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The eighth annual 10-Minute Play Festival is set for this coming Friday and Saturday, June 26 and 27, on the south lawn at Yellow Springs High School. Performances will start a 7 p.m. Above, from left, actors Jeanna GunderKline, Jessica Thomas and Ellen Ballerene — who’s also coordinating the festival — rehearsed for their play in Thomas’ backyard earlier this month. (Photo by Reilly Dixon)

10-Minute Play Festival is back

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A child comes out of the closet to her parents. Boutique workers form a union. A businessman breaks convention. An ode to George Floyd.

These provocative scenes and others will take the stage for this year’s 10-Minute Play Festival, produced by the Yellow Springs Theater Company, or YSTC. Performances are slated for Friday and Saturday, June 25 and 26, at 7 p.m. on the south lawn of Yellow Springs High School. The event is free and open to the public, but $10 donations to the company are encouraged.

Now in its eighth year, the 2021 10-Minute Play Festival is keeping to tradition by bringing local talent into the limelight in the form of seven short performances. And as ever, the bulk of the plays were written, produced, directed and will be performed by area residents — most of whom are from Yellow Springs.

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However, this year’s festival will be a little different from years past. For the first time, the plays will be held outdoors — attendees are asked to bring their own chairs, blankets and bug spray. This is also the first time the 10-minute plays are being performed in the summer — not to mention in the midst of a slew of YS Pride activities.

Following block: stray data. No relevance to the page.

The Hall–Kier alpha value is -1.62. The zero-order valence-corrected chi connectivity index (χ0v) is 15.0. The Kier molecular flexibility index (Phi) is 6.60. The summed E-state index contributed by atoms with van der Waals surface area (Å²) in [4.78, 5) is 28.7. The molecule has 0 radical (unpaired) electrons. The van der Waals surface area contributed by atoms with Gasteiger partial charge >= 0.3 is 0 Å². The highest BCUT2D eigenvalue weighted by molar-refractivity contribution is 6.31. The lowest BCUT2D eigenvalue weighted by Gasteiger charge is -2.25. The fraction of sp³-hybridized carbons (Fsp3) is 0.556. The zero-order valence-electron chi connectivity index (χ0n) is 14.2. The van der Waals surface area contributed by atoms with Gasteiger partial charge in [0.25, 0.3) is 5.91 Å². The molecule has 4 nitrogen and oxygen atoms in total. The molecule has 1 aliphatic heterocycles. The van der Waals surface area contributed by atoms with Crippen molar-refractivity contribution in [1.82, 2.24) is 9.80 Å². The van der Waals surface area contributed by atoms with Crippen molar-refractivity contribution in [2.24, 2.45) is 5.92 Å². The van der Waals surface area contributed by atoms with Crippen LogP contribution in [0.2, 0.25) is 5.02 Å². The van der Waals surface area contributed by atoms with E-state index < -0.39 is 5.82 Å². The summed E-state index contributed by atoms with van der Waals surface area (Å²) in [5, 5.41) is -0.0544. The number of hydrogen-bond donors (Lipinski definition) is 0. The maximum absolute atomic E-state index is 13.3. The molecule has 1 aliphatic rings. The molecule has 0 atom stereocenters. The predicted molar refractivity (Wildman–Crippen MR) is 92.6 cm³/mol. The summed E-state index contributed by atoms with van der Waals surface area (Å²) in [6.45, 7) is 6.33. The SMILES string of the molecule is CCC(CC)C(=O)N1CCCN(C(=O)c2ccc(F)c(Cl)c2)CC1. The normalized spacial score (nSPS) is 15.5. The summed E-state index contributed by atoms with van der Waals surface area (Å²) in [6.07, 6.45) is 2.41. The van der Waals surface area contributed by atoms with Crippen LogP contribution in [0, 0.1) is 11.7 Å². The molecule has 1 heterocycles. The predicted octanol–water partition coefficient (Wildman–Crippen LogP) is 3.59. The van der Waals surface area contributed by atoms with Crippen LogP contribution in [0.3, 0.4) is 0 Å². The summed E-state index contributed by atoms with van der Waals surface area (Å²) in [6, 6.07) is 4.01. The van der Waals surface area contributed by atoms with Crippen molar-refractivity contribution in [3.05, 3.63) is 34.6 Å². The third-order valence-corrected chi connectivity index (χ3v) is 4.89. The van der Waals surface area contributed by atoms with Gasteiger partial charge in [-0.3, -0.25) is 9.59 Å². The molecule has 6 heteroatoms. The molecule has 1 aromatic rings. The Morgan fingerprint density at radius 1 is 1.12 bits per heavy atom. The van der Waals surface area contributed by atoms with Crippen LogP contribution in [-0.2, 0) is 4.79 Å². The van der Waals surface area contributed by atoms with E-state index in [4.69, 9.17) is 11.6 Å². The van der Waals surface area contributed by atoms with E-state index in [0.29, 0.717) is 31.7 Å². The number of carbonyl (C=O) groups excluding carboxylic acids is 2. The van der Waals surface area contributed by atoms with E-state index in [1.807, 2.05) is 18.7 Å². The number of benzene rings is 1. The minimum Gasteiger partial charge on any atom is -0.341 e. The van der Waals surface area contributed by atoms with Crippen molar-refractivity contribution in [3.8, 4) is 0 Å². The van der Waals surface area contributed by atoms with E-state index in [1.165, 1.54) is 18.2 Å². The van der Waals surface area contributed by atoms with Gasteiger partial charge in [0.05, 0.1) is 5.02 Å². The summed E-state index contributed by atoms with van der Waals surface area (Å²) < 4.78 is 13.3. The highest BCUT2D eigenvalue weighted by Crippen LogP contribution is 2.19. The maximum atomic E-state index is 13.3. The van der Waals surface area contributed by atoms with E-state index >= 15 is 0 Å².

But what really sets the 2021 festival apart isn’t so much the location or its season, but the overarching theme that will set the tone for the event.

“All the plays this year deal with matters of social injustices — people who’ve been marginalized by the status quo,” festival coordinator and YSTC chair Ellen Ballerene said in a recent interview. 

“The goal this year is to highlight some of the larger inequities going on in the world and to really make people think differently about the experiences of others,” she said.

Ballerene said she and the rest of the YSTC board were inspired by the events of 2020 to add some political heft to their annual festival.

The massive political mobilization that swept the U.S. following the murder of George Floyd and the continuation of the #MeToo movement — both occurring in the midst of the worldwide COVID-19 pandemic that laid bare economic inequities — spurred the board and festival coordinators to rethink their approach to staging the theater event.

“We wanted to do things differently this year,” Ballerene said. “Earlier in the year, when we asked the community for play submissions, we asked that playwrights focus on more serious issues.”

According to her, the seven-play lineup deals with a smattering of these serious issues — racism, classism, homophobia, bigotry and others.

Whereas past play festivals have been lighter in tone, mostly consisting of comedic and occasionally absurd pieces, Ballerene said this year’s festival won’t stray too far from that trend, even though the topics are a little heavier.

“Some of these plays are really funny! But others are also serious.”

When asked if the 10-Minute Play Festival’s quintessential slapstick humor would appear, Ballerene said with a laugh, “Oh, yeah! There’ll still be some of that.”

The prerogative, though, with this year’s set of plays was to bring a broader cast of people onto the stage. Ballerene said she, YSTC board members and festival organizers cast a bigger net when soliciting for festival play submissions and actors earlier this year.

“We were hoping to attract more writers who were people of color, but we did not get those submissions,” she said. “We’re thinking of ways to reach out differently in the future to try to encourage more diversity in our writing pool.”